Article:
NASHVILLE, TN — The College Crib, a Jefferson Street store serving Greeks at Historically Black Colleges and Universities, has been celebrating 50 years of service for months. Sept. 15 is its birthday.
Blue banners are on display and plans are in place for the anniversary of when Hortense Price, now Jones, and her husband, Earl Price, became retailers.
“It was my idea all along, with my late husband,” Hortense said, recalling years with her son, T.O. Price, and husband, Fred Jones.
The men spoke of the future.
“As far as growth for the next 50 years,” T.O. said, “we look for it to be more vibrant for North Nashville as far as the business and the students in the community.”
Fred added, “We have witnessed tremendous change in the students and the entire clientele over the years.”
Celebration plans grew tremendously. Few venues hold all Crib patrons, friends, associates and luminaries, so a private celebration is set. College Crib Community Scholarship Fund beneficiaries will be announced in the Cal Turner Family Center for Student Education. The family is giving back to the community that’s overcome challenges, including events the Prices faced 47-48 years ago.
Earl owned and operated Price’s Dinner Club. He sold it to the state to expand Tennessee State University. Earl and Hortense then bought what’s remembered by long-time Nashvillians as The Spat restaurant and lounge.
Hortense remembers renovating it into a clothing store.
Retail business is hard and the Crib faced extraordinary challenges a year after opening; a great time to sell clothes to students making Civil Rights history throughout the South.
However, Interstate 40 construction started in 1967 toward the Meharry community neighborhood. African American resistance lost to the highway department which resumed construction in 1968. It took a year to finish. Housing values dropped over 30 percent, Hortense said. The Joneses paid a premium for The Spat. Had they known, the College Crib wouldn’t be where it is today.
Still, the location is good to sell Greek clothing and merchandise bearing colors, letters, and traditions. With her artistic skills, Hortense became a silk screener, seamstress and designer.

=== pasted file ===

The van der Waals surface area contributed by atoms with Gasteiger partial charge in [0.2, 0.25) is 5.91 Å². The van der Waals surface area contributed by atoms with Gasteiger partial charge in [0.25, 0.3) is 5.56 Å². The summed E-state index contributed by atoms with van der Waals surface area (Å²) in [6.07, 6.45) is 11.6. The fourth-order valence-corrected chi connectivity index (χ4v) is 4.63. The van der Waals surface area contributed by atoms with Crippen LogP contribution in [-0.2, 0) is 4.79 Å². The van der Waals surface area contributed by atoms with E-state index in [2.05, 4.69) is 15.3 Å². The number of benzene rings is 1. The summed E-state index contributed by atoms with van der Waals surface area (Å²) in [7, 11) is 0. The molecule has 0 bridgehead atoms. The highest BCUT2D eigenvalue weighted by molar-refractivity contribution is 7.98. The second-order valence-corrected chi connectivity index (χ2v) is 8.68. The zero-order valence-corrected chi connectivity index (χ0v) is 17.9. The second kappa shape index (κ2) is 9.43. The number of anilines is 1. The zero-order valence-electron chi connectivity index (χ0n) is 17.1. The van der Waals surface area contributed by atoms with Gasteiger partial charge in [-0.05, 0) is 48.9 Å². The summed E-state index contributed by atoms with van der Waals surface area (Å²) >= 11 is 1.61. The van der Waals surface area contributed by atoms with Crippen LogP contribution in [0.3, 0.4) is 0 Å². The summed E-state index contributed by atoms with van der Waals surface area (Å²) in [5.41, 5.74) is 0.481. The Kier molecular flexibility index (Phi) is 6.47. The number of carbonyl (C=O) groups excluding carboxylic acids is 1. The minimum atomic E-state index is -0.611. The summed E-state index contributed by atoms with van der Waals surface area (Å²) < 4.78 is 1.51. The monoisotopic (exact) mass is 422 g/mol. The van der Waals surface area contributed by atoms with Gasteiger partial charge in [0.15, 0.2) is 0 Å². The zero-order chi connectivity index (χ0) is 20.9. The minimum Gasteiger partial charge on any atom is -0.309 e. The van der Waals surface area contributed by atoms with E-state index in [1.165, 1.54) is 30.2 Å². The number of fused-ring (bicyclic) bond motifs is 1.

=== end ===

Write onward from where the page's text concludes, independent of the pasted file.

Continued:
Students “made it into a Greek store,” Hortense said. “We gave them that service.”
The store’s reputation grew. Students from Alabama A&M, and HBCUs in Kentucky started coming to the Crib. Now, it’s known across the Internet.
In the store’s 10th year, Earl Price died. T.O. Price has been at the store “from the beginning,” and Hortense persevered. On Valentine’s Day 1987, she met Fred Jones at First Baptist Church, Capitol Hill. They’ve been married nearly 30 years.
“I couldn’t do without him,” Hortense says of Fred. She and her first husband had three sons, T.O., Earl Jr., and Elmer Marlow Price.
Well-known customers include: the late Hortense Canady, a civil rights leader elected to Lansing’s school board and a former national Delta Sigma Theta president; Bishop Joseph Walker, pastor of the Full Gospel Baptist Church Fellowship; Earl Graves, founder and publisher of Black Enterprise magazine; Penny Hardaway, retired 6’-7” NBA point guard; the late Steve McNair, Price Plaza tenant; many of McNair’s fellow Titans; attorney Joseph “Judge Joe” Brown, former criminal court judge and TV show arbiter; Rickey Smiley, comedian, TV host, actor and radio personality known for prank calls; the late trial attorney Johnny Cochran; TSU presidents past and present; and MTSU’s current president.
Some of them and others — including the Crib’s major vendors, insurance agent, CPA, financial advisors, banker, attorney, friends, Greek association representatives, ministers, and business leaders — are invited to the Sept. 24 program.